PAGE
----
USCIB’s affiliate the International Chamber of Commerce (ICC) is urging G20 leaders to keep markets open to trade, following worrying results from a recently released WTO-OECD-UNCTAD report that G20 countries are increasing protectionist measures.
The joint report by the World Trade Organization (WTO), the Organization for Economic Cooperation (OECD) and United Nations Committee on Trade and Development (UNCTAD) on G20 trade and investment measures, released May 24, 2011, found that more new trade restrictive measures have been implemented in the past six-month period than in any previously reported period. From October 2010 to April 2011 alone, G20 members implemented 30 new export restrictions.
This occurred despite the G20’s reaffirmation at the 2010 Seoul Summit to resist protectionism until the end of 2013. G20 leaders had agreed early that year, at their Toronto Summit, to withdraw any protectionist measures in the pipeline, including export restrictions and WTO–inconsistent measures for stimulating exports. The WTO-OECD-UNCTAD report reveals that the exact opposite is taking place.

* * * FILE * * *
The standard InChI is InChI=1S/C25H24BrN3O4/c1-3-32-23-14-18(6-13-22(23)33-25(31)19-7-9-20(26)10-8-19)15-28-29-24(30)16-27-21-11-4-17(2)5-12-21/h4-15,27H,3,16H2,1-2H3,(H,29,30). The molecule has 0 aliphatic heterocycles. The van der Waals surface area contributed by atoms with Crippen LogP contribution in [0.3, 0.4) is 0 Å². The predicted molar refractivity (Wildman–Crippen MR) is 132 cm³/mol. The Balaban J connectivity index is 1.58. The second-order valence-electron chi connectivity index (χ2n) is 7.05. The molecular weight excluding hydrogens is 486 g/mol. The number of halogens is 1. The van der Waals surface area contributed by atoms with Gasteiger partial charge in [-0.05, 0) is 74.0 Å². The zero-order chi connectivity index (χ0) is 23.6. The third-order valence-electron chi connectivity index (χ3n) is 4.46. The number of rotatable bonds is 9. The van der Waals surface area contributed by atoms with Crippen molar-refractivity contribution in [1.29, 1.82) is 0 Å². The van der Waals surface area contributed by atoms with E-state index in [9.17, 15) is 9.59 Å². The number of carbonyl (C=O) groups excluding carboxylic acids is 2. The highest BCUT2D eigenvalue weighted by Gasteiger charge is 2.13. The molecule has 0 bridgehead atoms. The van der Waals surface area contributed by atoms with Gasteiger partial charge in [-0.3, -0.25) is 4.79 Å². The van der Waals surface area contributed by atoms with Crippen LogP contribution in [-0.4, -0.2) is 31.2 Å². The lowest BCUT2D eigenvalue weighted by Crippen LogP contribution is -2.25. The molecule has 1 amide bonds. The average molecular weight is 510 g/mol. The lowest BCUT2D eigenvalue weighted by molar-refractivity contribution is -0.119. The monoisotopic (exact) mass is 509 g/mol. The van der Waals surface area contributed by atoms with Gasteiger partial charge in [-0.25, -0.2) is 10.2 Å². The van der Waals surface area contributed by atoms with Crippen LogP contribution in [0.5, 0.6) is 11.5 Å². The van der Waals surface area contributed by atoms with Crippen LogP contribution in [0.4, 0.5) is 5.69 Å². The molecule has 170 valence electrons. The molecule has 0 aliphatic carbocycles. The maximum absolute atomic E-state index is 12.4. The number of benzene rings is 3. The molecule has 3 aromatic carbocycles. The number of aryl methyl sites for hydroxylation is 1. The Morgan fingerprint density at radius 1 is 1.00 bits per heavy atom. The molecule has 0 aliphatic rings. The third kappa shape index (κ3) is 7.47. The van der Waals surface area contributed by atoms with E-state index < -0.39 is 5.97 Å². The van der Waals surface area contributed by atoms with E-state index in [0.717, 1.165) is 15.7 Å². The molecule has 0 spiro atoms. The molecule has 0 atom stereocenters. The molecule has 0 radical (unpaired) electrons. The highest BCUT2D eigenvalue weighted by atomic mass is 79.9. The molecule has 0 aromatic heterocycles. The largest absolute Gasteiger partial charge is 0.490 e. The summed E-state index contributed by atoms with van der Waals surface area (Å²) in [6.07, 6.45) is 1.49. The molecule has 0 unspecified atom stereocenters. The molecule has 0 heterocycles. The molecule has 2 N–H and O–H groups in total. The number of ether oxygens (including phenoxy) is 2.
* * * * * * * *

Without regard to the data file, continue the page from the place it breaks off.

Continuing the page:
The joint report further confirms an ICC-commissioned study, released by the Peterson Institute for International Economics in 2010, stating that all G20 countries have implemented protectionist trade measures since 2008. Concerns in the global business community about this protectionist trend have prompted ICC to put into place its own indicator to monitor market openness. The Open Market Index will provide an annual ranking of the 50 top-trading countries by order of their openness to trade and investment. This private sector indicator to monitor protectionism will be launched ahead of the G20 Summit – being held in Cannes, France on November 3-4, 2011.
Staff contact: Rob Mulligan